“I am sorry for your loss.” I have said it myself many times, and continue to say it myself to this day. After a significant loss, this is a phrase you will hear it over and over, and for many years to come. It is uncomfortable, and even 8 years later, I am not used to hearing it. Does the actual phrase help?…well no…there are no magic words that heal or make things all better. But it does acknowledge that someone sees your pain, the pain you have gone through, are going through, and the pain that is yet to come. People may not have lived your life or shared your same loss, but they are acknowledging that you have had significant loss, and the wish is that you had never had to endure such grief.
I have said this before, but it deserves to be repeated. The people in your life do not know what to say or do, and truly there is nothing that is going to “take it all away” or “make it all better.” Friends, family, co-workers, and strangers on the street feel awkward at the mention of a significant loss. The phrase “I am sorry for your loss” is not intended to make you feel better, it is intended to acknowledge. Please do not judge the content but accept the spirit with which is was intended. Do not find offense in words that do not comfort you, but instead find comfort in the fact that people care.
After the loss of husband, I received many sentiments of care and concern. I received calls, texts, emails, letters, cards, posts, and if I took the time to look at the sky, I may have even seen a smoke signal or two. Sympathy cards and notes of sentiment are not comforting to everyone. Honestly, I have polled other widows and widowers, the results were pretty close to 50/50. It actually shocked me a little, because honestly, I felt uplifted by the outpouring of support I received from others. I was so appreciative of people that cared and took time away from their busy lives to write and to reach out, and believe it or not send money, or donate to the charitable cause we recommended in my husband’s honor. It brought tears of joy to my eyes daily for a number of weeks. I have since been shocked to learn that others, in similar situations, did not experience the same appreciation. But then again, everyone’s grief journey is so very different.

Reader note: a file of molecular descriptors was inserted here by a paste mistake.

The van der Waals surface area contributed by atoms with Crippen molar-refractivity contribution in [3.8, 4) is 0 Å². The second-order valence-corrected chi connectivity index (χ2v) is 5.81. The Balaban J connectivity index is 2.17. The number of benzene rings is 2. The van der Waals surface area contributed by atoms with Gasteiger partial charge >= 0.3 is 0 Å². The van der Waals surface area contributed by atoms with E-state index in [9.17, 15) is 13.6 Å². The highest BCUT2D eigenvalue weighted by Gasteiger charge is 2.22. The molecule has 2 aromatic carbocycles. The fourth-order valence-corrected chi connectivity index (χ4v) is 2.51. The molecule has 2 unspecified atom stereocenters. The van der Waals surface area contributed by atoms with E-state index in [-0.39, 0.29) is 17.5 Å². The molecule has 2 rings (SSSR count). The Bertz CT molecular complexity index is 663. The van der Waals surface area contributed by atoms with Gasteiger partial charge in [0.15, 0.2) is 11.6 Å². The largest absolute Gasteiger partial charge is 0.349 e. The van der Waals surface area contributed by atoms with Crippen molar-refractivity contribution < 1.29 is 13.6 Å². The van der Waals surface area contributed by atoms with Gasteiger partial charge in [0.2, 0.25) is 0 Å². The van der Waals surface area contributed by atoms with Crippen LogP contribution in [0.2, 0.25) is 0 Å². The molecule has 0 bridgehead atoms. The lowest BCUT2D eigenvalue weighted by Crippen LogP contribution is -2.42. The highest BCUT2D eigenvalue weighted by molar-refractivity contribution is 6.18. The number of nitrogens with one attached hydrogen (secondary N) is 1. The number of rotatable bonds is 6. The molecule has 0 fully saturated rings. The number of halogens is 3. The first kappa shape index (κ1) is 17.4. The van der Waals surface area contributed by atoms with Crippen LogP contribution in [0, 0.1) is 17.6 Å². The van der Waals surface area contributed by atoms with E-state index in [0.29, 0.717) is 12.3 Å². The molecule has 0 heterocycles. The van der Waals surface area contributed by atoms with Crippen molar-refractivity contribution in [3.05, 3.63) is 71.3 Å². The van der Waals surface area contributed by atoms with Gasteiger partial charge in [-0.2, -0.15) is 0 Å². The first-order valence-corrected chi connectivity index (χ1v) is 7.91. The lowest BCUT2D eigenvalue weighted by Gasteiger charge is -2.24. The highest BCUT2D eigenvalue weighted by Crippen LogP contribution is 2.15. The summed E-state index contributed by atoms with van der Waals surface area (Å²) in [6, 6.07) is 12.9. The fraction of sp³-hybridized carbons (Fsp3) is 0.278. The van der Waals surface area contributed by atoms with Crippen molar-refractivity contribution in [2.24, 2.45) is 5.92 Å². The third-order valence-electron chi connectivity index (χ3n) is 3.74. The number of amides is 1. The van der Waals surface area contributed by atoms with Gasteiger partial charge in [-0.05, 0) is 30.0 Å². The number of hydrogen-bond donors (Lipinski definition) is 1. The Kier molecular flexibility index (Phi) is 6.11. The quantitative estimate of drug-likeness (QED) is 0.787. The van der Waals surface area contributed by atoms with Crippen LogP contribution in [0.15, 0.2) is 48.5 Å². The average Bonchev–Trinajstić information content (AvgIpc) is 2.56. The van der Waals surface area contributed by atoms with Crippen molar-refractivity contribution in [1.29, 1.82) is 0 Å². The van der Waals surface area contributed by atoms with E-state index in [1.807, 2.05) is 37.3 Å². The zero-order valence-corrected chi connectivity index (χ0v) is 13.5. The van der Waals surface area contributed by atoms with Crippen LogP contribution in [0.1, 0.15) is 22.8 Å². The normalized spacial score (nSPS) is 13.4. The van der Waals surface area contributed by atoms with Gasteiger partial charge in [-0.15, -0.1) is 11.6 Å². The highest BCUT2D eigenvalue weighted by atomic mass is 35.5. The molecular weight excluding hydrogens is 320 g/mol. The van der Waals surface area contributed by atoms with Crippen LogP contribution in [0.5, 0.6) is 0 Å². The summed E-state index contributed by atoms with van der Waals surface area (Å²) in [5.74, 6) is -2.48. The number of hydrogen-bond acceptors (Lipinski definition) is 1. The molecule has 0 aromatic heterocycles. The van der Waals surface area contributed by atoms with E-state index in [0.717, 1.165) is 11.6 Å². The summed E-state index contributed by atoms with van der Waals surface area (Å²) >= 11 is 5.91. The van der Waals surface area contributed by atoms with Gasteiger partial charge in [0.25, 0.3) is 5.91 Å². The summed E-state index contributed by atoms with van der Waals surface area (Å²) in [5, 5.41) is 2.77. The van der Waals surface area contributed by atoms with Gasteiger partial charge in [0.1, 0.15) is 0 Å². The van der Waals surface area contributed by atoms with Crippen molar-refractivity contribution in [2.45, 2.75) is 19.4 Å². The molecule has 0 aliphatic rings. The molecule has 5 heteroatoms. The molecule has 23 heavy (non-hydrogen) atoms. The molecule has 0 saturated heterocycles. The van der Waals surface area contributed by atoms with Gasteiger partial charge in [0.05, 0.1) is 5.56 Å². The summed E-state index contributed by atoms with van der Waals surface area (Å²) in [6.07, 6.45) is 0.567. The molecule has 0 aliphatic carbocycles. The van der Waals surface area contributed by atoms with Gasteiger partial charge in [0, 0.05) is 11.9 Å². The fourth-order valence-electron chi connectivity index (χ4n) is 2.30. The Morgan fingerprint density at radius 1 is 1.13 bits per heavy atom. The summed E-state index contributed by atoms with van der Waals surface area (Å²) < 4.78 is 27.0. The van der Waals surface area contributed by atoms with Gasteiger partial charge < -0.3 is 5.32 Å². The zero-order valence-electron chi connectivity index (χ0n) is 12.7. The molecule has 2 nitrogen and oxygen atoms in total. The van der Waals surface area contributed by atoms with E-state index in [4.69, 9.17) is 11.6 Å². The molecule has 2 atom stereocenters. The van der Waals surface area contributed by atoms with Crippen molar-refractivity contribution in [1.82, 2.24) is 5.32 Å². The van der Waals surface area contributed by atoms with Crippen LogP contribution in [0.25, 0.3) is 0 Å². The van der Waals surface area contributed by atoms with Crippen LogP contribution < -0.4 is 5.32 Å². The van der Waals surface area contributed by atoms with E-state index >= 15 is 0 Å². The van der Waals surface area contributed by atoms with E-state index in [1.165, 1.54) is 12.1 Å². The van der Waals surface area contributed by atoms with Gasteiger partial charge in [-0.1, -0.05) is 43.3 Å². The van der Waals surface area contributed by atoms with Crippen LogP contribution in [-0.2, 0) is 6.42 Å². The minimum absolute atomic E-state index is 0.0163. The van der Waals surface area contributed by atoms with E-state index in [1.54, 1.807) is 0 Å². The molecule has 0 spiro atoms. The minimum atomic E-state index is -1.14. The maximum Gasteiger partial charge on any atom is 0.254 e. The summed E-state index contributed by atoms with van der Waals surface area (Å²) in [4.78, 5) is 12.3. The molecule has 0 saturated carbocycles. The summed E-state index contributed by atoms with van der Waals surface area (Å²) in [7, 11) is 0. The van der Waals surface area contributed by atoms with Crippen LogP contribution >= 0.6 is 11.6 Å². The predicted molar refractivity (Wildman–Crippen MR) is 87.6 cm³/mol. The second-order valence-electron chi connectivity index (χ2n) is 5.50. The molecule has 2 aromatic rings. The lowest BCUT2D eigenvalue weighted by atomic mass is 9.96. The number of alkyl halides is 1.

I have heard from other widows/widowers that they have yet to even open a single card or letter, months, or years after they were delivered. That even the thought is still too painful to face. And others still that find no comfort at in words of sympathy And yet an albeit smaller group that almost seem angered by the outreach, and perhaps at life in general since the loss.
I for one, was so moved by the letters and notes I received. Friends and family that took time to expose the most vulnerable sides of themselves, those that shared their own loss experiences with me at the most vulnerable time in my life. I hold those words dear to my heart, and even though to I do not necessarily interact with these people every day, I will always feel joined to them and blessed to have them in my life.
It is because of this vulnerability, shared bond, and comfort that I felt, that I now take time to write my from my own personal experience to those in my life that go through loss. I do hope that they take my words for the spirit of the intention, and recognize that although I cannot make things all better, not that I exactly understand their experience, but that I recognize the pain they are in and hope that they can find comfort in that or an ear to listen if needed.